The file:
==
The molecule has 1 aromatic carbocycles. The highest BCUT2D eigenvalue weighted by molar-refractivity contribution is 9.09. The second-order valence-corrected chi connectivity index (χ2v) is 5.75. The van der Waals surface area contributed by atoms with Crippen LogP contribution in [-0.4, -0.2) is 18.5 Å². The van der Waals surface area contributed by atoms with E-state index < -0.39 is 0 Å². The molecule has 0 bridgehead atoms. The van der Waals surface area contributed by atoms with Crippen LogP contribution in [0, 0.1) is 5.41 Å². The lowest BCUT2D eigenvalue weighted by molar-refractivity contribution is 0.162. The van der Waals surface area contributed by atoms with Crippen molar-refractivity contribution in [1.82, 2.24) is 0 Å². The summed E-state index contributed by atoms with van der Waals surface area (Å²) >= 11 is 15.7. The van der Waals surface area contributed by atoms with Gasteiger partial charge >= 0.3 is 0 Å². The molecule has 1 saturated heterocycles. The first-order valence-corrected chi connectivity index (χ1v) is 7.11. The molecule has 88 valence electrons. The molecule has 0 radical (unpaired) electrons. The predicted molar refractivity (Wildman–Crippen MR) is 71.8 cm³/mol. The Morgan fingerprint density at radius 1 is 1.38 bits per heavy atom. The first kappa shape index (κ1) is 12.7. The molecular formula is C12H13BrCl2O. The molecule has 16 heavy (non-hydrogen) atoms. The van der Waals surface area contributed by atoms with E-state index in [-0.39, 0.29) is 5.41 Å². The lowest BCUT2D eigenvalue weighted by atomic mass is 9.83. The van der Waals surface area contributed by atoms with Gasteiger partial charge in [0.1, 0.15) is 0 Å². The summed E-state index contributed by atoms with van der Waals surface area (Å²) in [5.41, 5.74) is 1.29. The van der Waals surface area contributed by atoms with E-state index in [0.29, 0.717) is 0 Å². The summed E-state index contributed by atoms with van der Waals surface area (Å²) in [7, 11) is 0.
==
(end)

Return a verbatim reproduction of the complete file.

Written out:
The molecule has 1 aromatic carbocycles. The highest BCUT2D eigenvalue weighted by molar-refractivity contribution is 9.09. The second-order valence-corrected chi connectivity index (χ2v) is 5.75. The van der Waals surface area contributed by atoms with Crippen LogP contribution in [-0.4, -0.2) is 18.5 Å². The van der Waals surface area contributed by atoms with E-state index < -0.39 is 0 Å². The molecule has 0 bridgehead atoms. The van der Waals surface area contributed by atoms with Crippen LogP contribution in [0, 0.1) is 5.41 Å². The lowest BCUT2D eigenvalue weighted by molar-refractivity contribution is 0.162. The van der Waals surface area contributed by atoms with Crippen molar-refractivity contribution in [1.82, 2.24) is 0 Å². The summed E-state index contributed by atoms with van der Waals surface area (Å²) >= 11 is 15.7. The van der Waals surface area contributed by atoms with Gasteiger partial charge >= 0.3 is 0 Å². The molecule has 1 saturated heterocycles. The first-order valence-corrected chi connectivity index (χ1v) is 7.11. The molecule has 88 valence electrons. The molecule has 0 radical (unpaired) electrons. The predicted molar refractivity (Wildman–Crippen MR) is 71.8 cm³/mol. The Morgan fingerprint density at radius 1 is 1.38 bits per heavy atom. The first kappa shape index (κ1) is 12.7. The molecular formula is C12H13BrCl2O. The molecule has 16 heavy (non-hydrogen) atoms. The van der Waals surface area contributed by atoms with E-state index in [-0.39, 0.29) is 5.41 Å². The lowest BCUT2D eigenvalue weighted by atomic mass is 9.83. The van der Waals surface area contributed by atoms with Gasteiger partial charge in [0.1, 0.15) is 0 Å². The summed E-state index contributed by atoms with van der Waals surface area (Å²) in [5.41, 5.74) is 1.29. The van der Waals surface area contributed by atoms with E-state index in [0.29, 0.717) is 0 Å². The summed E-state index contributed by atoms with van der Waals surface area (Å²) in [7, 11) is 0.